I went for my annual the other day and all is AOK, so of course I am grateful for that. There is nothing better than a clean bill of health. Plus, the upside of age: there are certain things I no longer need to be checked for: I’ve aged out! Grateful Grateful grateful.

After discussing words last week, I chose nice for my word this week. Here’s how it appears in the books that I’m reading:

  1. Fiery, driven, and bright, she’d decided long ago that having a man in her life was never essential, more like something nice to pick up when she needed to and put back down when she didn’t.Candice Carty-Williams
  2. When a nice family showed an interest in Fashion Eclipse, Martha let her go to them. Geraldine Brooks
  3. He sounds nice over the phone. Javier Zamora
  4. They just make nice. Julie Cameron
  5. Mary Lawson’s A Town Called Solace is a nice example of the latter, with three protagonists, a mix of first person tense and third person past tense and, as a bonus, some interesting treatment of time.
  6. We’ve mistaken being nice with self sacrifice. Pedram Shojai
  7. Dust jackets were invented to protect nice fabric, at least until a buyer got the book home. Jane Mount
  8. Our heart doesn’t tell us what is nice; it tells us what is true. Eveline Helmink
  9. We should try to stay in a good mood to the extent that we can, and be nice to people. Fumio Sasaki
  10. Given that joy is often imagined as the result of some accomplishment or acquisition- something nice you get out there and do; something nice you get yourself. Ross Gay
  11. Men who paraded around as nice guys but secretly harbored incel thoughts. Carolyn Huynh
  12. Have a nice day. Gu Byeong-Mo
  13. I had nice clothes she recalled. Hugh Eakin
  14. She had an unmatched ability to cut to the heart of the matter in the nicest possible way. Caroline Kennedy

Here’s how I’m thinking about nice:

  1. When used ironically, nice can be awesome in a scene
  2. The majority of the times I saw nice in a book, I realized that it told me nothing about what it actually meant- it’s a throwaway word
  3. I am going to try to eliminate it from my writing- it will be harder to never say it

Ode by Elizabeth Alexander

I love all the mom bodies at this beach,
the tummies, the one-piece bathing suits,
the bosoms that slope, the wide nice bottoms,
thigh flesh shirred as gentle wind shirrs a pond.

So many sensible haircuts and ponytails!
These bodies show they have grown babies, then
nourished them, woken to their cries, fretted
at their fevers. Biceps have lifted and toted

the babies now printed on their mothers.
"If you lined up a hundred vaginas,
I could tell you which ones have borne children,"
the midwife says. In the secret place or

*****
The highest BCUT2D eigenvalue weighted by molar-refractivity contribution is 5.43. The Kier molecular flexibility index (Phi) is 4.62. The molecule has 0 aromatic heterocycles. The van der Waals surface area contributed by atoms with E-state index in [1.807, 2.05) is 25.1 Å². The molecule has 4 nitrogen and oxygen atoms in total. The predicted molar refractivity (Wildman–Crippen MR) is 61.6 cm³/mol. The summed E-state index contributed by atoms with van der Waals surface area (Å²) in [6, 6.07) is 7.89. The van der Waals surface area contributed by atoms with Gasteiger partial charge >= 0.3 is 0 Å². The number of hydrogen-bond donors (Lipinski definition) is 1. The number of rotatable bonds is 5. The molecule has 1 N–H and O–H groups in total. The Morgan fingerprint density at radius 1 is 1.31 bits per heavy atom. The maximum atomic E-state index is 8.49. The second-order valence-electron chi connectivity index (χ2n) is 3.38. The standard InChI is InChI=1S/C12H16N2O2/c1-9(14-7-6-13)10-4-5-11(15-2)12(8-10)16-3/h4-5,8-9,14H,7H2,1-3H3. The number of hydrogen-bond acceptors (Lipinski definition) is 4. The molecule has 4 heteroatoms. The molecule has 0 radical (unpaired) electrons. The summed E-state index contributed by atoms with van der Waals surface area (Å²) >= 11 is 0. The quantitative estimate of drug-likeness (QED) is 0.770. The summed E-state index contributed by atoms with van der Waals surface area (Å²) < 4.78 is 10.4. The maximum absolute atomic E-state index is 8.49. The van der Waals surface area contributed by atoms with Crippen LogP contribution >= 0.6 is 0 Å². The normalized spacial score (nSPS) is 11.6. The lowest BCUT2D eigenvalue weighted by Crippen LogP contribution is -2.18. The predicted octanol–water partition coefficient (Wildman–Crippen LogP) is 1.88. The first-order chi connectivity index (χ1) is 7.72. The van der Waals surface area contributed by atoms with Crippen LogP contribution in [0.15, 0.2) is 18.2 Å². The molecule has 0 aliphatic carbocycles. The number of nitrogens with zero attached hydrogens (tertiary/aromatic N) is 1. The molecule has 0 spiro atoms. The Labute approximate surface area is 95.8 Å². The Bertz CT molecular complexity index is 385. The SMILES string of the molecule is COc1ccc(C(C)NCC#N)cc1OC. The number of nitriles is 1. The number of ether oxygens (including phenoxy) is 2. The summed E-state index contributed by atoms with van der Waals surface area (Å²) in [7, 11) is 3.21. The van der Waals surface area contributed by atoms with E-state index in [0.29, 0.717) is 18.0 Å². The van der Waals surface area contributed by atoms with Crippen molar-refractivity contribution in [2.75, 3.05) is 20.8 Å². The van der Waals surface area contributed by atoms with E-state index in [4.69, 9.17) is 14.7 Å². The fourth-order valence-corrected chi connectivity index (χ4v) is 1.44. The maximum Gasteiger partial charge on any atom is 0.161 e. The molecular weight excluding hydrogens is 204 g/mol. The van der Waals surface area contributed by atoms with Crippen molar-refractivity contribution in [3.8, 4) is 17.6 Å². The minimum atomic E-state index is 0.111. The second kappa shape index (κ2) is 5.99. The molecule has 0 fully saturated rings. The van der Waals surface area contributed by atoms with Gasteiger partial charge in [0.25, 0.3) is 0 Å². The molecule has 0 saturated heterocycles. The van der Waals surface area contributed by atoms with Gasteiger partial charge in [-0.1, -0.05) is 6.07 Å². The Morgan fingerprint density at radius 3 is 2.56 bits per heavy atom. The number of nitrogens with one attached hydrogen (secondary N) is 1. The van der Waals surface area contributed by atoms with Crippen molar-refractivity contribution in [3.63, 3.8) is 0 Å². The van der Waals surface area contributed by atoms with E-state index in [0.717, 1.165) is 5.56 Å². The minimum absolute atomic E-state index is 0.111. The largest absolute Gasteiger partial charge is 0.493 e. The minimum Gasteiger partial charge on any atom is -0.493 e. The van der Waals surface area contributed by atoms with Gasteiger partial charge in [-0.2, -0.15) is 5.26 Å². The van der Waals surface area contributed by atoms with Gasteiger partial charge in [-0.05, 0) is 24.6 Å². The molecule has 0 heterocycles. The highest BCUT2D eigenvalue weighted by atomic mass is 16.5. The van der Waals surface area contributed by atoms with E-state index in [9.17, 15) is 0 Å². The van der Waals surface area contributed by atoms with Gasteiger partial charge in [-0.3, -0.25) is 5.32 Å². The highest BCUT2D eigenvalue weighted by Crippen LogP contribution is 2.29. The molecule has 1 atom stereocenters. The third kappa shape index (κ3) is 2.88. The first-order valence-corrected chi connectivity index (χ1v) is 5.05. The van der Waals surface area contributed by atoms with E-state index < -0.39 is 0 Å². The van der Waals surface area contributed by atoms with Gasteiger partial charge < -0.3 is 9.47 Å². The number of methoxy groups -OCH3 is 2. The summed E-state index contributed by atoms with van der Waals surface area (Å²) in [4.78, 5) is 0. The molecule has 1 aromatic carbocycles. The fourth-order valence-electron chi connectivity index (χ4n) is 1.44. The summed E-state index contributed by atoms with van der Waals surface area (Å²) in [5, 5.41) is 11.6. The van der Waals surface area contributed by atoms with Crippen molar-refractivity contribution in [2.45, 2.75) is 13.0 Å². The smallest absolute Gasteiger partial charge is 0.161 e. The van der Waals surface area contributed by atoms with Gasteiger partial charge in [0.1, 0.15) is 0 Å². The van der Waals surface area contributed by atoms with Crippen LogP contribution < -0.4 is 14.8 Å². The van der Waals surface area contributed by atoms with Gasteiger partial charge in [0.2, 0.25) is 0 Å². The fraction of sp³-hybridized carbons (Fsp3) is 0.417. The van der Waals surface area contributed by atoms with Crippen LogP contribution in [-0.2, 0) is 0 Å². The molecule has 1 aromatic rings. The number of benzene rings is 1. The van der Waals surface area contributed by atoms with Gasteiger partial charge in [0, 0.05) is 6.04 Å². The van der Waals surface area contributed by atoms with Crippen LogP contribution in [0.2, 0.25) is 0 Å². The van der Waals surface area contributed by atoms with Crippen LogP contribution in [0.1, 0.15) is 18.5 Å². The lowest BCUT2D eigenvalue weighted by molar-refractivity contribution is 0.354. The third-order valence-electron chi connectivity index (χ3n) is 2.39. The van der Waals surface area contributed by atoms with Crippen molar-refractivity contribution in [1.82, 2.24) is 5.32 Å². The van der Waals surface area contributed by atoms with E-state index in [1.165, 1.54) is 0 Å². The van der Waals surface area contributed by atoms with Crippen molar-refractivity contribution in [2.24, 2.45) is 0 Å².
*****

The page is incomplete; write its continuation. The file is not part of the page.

In sunlight at the beach, our bodies say
This is who we are, no, This is what
we have done and continue to do.
We labor in love. We do it. We mother.

26 thoughts on “Gratitude and Mindfulness: 11/5/22

  1. Yes, a *nice* part of healthcare is that aging out of specific exams- only to be replaced by others and the reminders of lifestyle changes! Nice is such a wishy-washy word, and throwaway as you note. I use it too much still.

    Liked by 1 person

  2. I agree. NICE is a throwaway word with too many meanings and uses. So BE nice, MAKE nice and even IT HAS A nice taste will be dropped from my vocabulary also. I will support you. Nice reading your posts.

    Liked by 1 person

  3. Nice… a word to me that is bla. It always meant just ok. Nothing special. So I’ve never liked the word. I remember asking my sister while growing up, how an outfit looked. If she said nice, I’d change it. Because nice isn’t good or great or fabulous. It’s just ok. A Non descriptive word.
    Yes, it’s better than the words terrible or awful. But it’s not a particularly special word. The only thing nice is good for, in my opinion, is when you are asked a question and a descriptive answer might hurt someone’s feelings. Example: How does my hair look? And you want to say it’s a really bad haircut but you come up with , it’s nice. In that instance, an ok , bla, word can prevent someone from feeling badly. So that’s a nicer thing to say than, OMG your haircut is awful!

    I don’t think I use it very often. It’s a lazy word that shows or tells nothing of consequence.

    Liked by 1 person

      1. Thanks for asking. I’m not feeling so great. But I’m hoping that will Improve in another week or so. Right now Im Just trying to block out the pain. And I’ll know more in about ten days what my next step in treatment will entail. One day at a time…I just hope this old body of mine keeps holding on. …cancer is not for sissies, that’s for sure.

        Liked by 1 person

  4. Yes, YAY on being able to say goodbye to some certain things as we age!! 🙂
    “Nice” is overused, you are right, and it really doesn’t describe anything. Crazy how we can get so used to using one certain word when there are so many other better ones out there.

    Liked by 1 person

  5. Oh yes we do!
    I enjoyed the exercise you did in the prior week comparing all the various ways the same or similar words can be interpreted. Nice may have been one of them but just now I came up with another more personal interpretation I may play with at some point.
    The first guy I dated, who was 21 years old compared to my 16 at the time, used to compare the qualities of a nice Jewish girl to those of a good Jewish girl. Since he was so much more worldly than I was, and never got into specifics, I started to wonder which one I was. I’m sure he used one of them as double entendre.

    Liked by 1 person

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